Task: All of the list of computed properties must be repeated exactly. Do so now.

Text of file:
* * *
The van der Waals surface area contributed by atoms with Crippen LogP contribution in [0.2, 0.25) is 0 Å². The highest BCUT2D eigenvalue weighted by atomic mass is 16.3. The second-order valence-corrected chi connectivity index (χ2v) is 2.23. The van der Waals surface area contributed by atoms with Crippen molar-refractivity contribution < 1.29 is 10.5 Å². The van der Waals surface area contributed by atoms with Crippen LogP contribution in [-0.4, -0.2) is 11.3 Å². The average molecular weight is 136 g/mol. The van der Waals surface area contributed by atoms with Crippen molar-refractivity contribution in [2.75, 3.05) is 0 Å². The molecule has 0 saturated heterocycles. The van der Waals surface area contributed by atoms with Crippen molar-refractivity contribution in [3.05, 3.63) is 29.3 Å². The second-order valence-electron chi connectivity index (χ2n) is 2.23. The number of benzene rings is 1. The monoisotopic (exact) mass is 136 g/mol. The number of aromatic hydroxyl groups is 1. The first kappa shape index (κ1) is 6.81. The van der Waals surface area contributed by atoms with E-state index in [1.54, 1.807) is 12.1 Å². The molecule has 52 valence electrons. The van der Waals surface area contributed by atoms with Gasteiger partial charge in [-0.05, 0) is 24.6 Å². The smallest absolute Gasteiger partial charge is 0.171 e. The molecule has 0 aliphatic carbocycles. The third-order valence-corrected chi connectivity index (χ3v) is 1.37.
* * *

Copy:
The van der Waals surface area contributed by atoms with Crippen LogP contribution in [0.2, 0.25) is 0 Å². The highest BCUT2D eigenvalue weighted by atomic mass is 16.3. The second-order valence-corrected chi connectivity index (χ2v) is 2.23. The van der Waals surface area contributed by atoms with Crippen molar-refractivity contribution < 1.29 is 10.5 Å². The van der Waals surface area contributed by atoms with Crippen LogP contribution in [-0.4, -0.2) is 11.3 Å². The average molecular weight is 136 g/mol. The van der Waals surface area contributed by atoms with Crippen molar-refractivity contribution in [2.75, 3.05) is 0 Å². The molecule has 0 saturated heterocycles. The van der Waals surface area contributed by atoms with Crippen molar-refractivity contribution in [3.05, 3.63) is 29.3 Å². The second-order valence-electron chi connectivity index (χ2n) is 2.23. The number of benzene rings is 1. The monoisotopic (exact) mass is 136 g/mol. The number of aromatic hydroxyl groups is 1. The first kappa shape index (κ1) is 6.81. The van der Waals surface area contributed by atoms with E-state index in [1.54, 1.807) is 12.1 Å². The molecule has 52 valence electrons. The van der Waals surface area contributed by atoms with Gasteiger partial charge in [-0.05, 0) is 24.6 Å². The smallest absolute Gasteiger partial charge is 0.171 e. The molecule has 0 aliphatic carbocycles. The third-order valence-corrected chi connectivity index (χ3v) is 1.37.